PFC and Episodic Retrieval

The contributions of cognitive control to episodic memory are not restricted to the building of memories, but also extend to episodic retrieval––that is, the ability to recollect contextual details surrounding a prior event or to detect stimulus novelty or familiarity. Our efforts to understand the interaction between cognitive control and declarative memory have included a focus on identifying and characterizing the multi-component nature of PFC contributions to retrieval with and without recollection.

In one line of investigation, we explored the neural correlates of source memory, a form of remembering that depends on recollecting a specific contextual detail about a past event. Relative to memory without recollection, source retrieval is thought to entail the recapitulation of neocortical representations present during the encoding of an event, and to differentially depend on strategic engagement of cognitive control. To test these hypotheses, we used fMRI to index neural activation during retrieval with and without source recollection. Our results revealed that (a) source recollection is associated with the recapitulation of representations in perceptual and conceptual processing regions that were engaged during initial encoding of events, (b) such recapitulation effects are observed not only for accurate remembrances, but also are present when we falsely recollect having encountered a novel stimulus, and (c) although PFC processes are differentially engaged during attempts to recollect, strategic engagement of these processes is gated by an initial assessment of whether the memory probe is familiar or novel [Kahn et al., 2004]. Results from a recently completed MEG study suggest that this familiarity-based gating of PFC function may emerge through an interaction with lateral parietal regions [Kahn et al., in prep; for a review of parietal cortex and episodic retrieval, see Wagner et al., 2005]. Collectively, these findings inform neural models of recollection, and address core debates surrounding cognitive theories of remembering.

In a second line of investigation, we have begun to more precisely specify the nature of the PFC control mechanisms engaged during retrieval, focusing in on those that support “pre-retrieval processes” (e.g., representing and elaborating on retrieval cues in working memory) and those that operate “post-retrieval” (e.g., monitoring the products of retrieval as a basis for action) [Wagner, Desmond et al., 1998; Dobbins et al., 2002; Dobbins et al., 2003; Dobbins & Wagner, in press]. To this end, we first identified and characterized separable PFC structures that are recruited depending on whether a retrieval decision requires recollection of contextual details or an assessment of stimulus familiarity [Dobbins et al., 2003]. Our results revealed distinct left lateral PFC and parietal structures that distinguished attempted source recollection from judgments of relative stimulus familiarity, with these retrieval orientation effects being independent of retrieval outcome [for related strategic retrieval effects, see Wagner, Desmond et al., 1998]. Subsequently, we tested the nature of the left PFC processes recruited during source recollection [Dobbins et al., 2002; Dobbins & Wagner, in press]. Using conjunction analyses, we isolated multiple PFC retrieval responses, some that appear correlated with “pre-retrieval” mechanisms and some with “post-retrieval” mechanisms. In the former class, activation in distinct PFC regions was related to semantic analysis/cue specification (left anterior VLPFC), perceptual analysis/cue specification (right VLPFC), and cue maintenance (left posterior VLPFC). In the latter class, effects compatible with post-retrieval monitoring were observed in multiple structures (dorsolateral and frontopolar PFC).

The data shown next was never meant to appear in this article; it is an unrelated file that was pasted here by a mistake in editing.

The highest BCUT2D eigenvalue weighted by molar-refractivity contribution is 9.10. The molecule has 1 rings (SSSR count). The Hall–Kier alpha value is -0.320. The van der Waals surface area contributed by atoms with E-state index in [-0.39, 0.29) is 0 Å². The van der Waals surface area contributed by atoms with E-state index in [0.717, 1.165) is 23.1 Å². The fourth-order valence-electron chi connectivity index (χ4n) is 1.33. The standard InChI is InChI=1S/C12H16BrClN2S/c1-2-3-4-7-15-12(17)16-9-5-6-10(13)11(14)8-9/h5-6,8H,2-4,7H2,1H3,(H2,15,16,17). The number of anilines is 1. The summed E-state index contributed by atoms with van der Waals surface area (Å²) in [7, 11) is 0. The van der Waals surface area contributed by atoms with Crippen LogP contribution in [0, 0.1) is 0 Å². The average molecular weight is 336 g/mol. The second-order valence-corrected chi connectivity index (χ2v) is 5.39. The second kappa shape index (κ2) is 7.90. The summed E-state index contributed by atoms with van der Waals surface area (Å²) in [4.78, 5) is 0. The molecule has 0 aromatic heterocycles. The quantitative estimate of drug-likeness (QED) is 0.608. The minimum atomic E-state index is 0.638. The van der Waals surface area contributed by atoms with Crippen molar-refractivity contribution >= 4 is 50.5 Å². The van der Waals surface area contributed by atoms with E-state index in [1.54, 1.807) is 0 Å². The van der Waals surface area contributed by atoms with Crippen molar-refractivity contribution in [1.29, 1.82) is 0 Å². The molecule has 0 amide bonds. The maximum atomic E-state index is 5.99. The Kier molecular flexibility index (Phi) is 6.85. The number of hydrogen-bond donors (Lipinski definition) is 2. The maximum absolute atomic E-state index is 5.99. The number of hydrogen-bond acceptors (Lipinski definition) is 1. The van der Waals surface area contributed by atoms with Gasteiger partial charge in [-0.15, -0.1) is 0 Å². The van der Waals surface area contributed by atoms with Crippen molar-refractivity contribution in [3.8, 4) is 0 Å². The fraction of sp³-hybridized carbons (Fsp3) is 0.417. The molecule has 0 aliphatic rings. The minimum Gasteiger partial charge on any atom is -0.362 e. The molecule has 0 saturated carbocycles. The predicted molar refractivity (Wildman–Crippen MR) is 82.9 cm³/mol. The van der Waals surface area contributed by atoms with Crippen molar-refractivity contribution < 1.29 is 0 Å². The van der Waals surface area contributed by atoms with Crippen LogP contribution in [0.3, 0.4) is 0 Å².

Though many questions remain, and an integrated model delineating how these putative mechanisms interact awaits specification, our investigations constitute initial progress towards specifying how PFC-mediated cognitive control processes support attempts to recollect the past. Our long-term goal is to develop an integrated model of the cascade of neural and cognitive events that give rise to episodic remembering.